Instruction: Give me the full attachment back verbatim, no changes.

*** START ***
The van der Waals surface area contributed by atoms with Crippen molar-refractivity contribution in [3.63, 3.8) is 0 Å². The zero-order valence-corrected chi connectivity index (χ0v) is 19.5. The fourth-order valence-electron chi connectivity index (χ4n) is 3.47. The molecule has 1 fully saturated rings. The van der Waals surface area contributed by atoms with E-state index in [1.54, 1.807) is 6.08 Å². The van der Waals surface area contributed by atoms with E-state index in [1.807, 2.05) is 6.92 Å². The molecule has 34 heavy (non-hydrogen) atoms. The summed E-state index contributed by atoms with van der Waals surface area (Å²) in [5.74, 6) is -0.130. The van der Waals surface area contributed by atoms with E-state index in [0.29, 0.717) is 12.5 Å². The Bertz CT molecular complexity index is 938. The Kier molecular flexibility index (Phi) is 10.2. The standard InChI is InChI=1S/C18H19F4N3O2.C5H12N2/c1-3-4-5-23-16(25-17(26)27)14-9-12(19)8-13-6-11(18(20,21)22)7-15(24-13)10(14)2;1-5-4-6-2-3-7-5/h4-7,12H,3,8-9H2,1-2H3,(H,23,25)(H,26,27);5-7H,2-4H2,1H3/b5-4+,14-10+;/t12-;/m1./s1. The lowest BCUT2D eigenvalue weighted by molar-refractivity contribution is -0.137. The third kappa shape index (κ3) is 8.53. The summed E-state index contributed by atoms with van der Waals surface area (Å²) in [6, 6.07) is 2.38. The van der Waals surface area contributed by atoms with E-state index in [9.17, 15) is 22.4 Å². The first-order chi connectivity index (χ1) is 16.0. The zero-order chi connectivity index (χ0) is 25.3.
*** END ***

The van der Waals surface area contributed by atoms with Crippen molar-refractivity contribution in [3.63, 3.8) is 0 Å². The zero-order valence-corrected chi connectivity index (χ0v) is 19.5. The fourth-order valence-electron chi connectivity index (χ4n) is 3.47. The molecule has 1 fully saturated rings. The van der Waals surface area contributed by atoms with E-state index in [1.54, 1.807) is 6.08 Å². The van der Waals surface area contributed by atoms with E-state index in [1.807, 2.05) is 6.92 Å². The molecule has 34 heavy (non-hydrogen) atoms. The summed E-state index contributed by atoms with van der Waals surface area (Å²) in [5.74, 6) is -0.130. The van der Waals surface area contributed by atoms with E-state index in [0.29, 0.717) is 12.5 Å². The Bertz CT molecular complexity index is 938. The Kier molecular flexibility index (Phi) is 10.2. The standard InChI is InChI=1S/C18H19F4N3O2.C5H12N2/c1-3-4-5-23-16(25-17(26)27)14-9-12(19)8-13-6-11(18(20,21)22)7-15(24-13)10(14)2;1-5-4-6-2-3-7-5/h4-7,12H,3,8-9H2,1-2H3,(H,23,25)(H,26,27);5-7H,2-4H2,1H3/b5-4+,14-10+;/t12-;/m1./s1. The lowest BCUT2D eigenvalue weighted by molar-refractivity contribution is -0.137. The third kappa shape index (κ3) is 8.53. The summed E-state index contributed by atoms with van der Waals surface area (Å²) in [6, 6.07) is 2.38. The van der Waals surface area contributed by atoms with E-state index in [9.17, 15) is 22.4 Å². The first-order chi connectivity index (χ1) is 16.0. The zero-order chi connectivity index (χ0) is 25.3.